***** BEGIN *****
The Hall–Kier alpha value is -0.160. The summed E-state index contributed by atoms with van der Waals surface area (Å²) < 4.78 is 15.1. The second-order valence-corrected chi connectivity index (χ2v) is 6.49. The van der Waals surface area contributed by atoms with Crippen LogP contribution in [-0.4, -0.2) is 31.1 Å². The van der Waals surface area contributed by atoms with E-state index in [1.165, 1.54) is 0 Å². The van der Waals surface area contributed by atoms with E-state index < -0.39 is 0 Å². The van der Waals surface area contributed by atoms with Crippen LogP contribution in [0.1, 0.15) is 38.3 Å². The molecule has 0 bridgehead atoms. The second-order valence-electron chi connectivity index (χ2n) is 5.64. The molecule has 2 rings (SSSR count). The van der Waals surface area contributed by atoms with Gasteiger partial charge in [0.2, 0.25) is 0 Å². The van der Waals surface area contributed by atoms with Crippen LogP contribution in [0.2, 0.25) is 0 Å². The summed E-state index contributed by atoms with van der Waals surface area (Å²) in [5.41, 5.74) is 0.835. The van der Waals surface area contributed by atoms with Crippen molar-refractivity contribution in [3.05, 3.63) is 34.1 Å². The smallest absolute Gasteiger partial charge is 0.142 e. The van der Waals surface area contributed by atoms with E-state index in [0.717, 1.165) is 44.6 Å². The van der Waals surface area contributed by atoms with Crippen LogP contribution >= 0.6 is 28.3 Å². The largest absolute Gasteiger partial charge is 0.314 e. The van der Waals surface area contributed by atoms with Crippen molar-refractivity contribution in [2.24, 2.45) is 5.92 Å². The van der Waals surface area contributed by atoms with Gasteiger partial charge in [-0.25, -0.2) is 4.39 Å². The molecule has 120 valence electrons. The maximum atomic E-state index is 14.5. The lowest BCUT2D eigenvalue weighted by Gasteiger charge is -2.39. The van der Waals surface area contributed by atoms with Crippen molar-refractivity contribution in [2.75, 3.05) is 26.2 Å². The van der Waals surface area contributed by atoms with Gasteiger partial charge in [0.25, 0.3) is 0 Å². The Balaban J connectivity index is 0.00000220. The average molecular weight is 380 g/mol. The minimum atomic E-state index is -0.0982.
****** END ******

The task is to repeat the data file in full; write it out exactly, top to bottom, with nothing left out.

The Hall–Kier alpha value is -0.160. The summed E-state index contributed by atoms with van der Waals surface area (Å²) < 4.78 is 15.1. The second-order valence-corrected chi connectivity index (χ2v) is 6.49. The van der Waals surface area contributed by atoms with Crippen LogP contribution in [-0.4, -0.2) is 31.1 Å². The van der Waals surface area contributed by atoms with E-state index in [1.165, 1.54) is 0 Å². The van der Waals surface area contributed by atoms with E-state index < -0.39 is 0 Å². The van der Waals surface area contributed by atoms with Crippen LogP contribution in [0.1, 0.15) is 38.3 Å². The molecule has 0 bridgehead atoms. The second-order valence-electron chi connectivity index (χ2n) is 5.64. The molecule has 2 rings (SSSR count). The van der Waals surface area contributed by atoms with Gasteiger partial charge in [0.2, 0.25) is 0 Å². The van der Waals surface area contributed by atoms with Crippen LogP contribution in [0.2, 0.25) is 0 Å². The summed E-state index contributed by atoms with van der Waals surface area (Å²) in [5.41, 5.74) is 0.835. The van der Waals surface area contributed by atoms with Crippen molar-refractivity contribution in [3.05, 3.63) is 34.1 Å². The smallest absolute Gasteiger partial charge is 0.142 e. The van der Waals surface area contributed by atoms with E-state index in [0.717, 1.165) is 44.6 Å². The van der Waals surface area contributed by atoms with Crippen LogP contribution >= 0.6 is 28.3 Å². The largest absolute Gasteiger partial charge is 0.314 e. The van der Waals surface area contributed by atoms with Crippen molar-refractivity contribution in [2.24, 2.45) is 5.92 Å². The van der Waals surface area contributed by atoms with Gasteiger partial charge in [-0.25, -0.2) is 4.39 Å². The molecule has 120 valence electrons. The maximum atomic E-state index is 14.5. The lowest BCUT2D eigenvalue weighted by Gasteiger charge is -2.39. The van der Waals surface area contributed by atoms with Crippen molar-refractivity contribution in [2.75, 3.05) is 26.2 Å². The van der Waals surface area contributed by atoms with Gasteiger partial charge in [0.25, 0.3) is 0 Å². The Balaban J connectivity index is 0.00000220. The average molecular weight is 380 g/mol. The minimum atomic E-state index is -0.0982.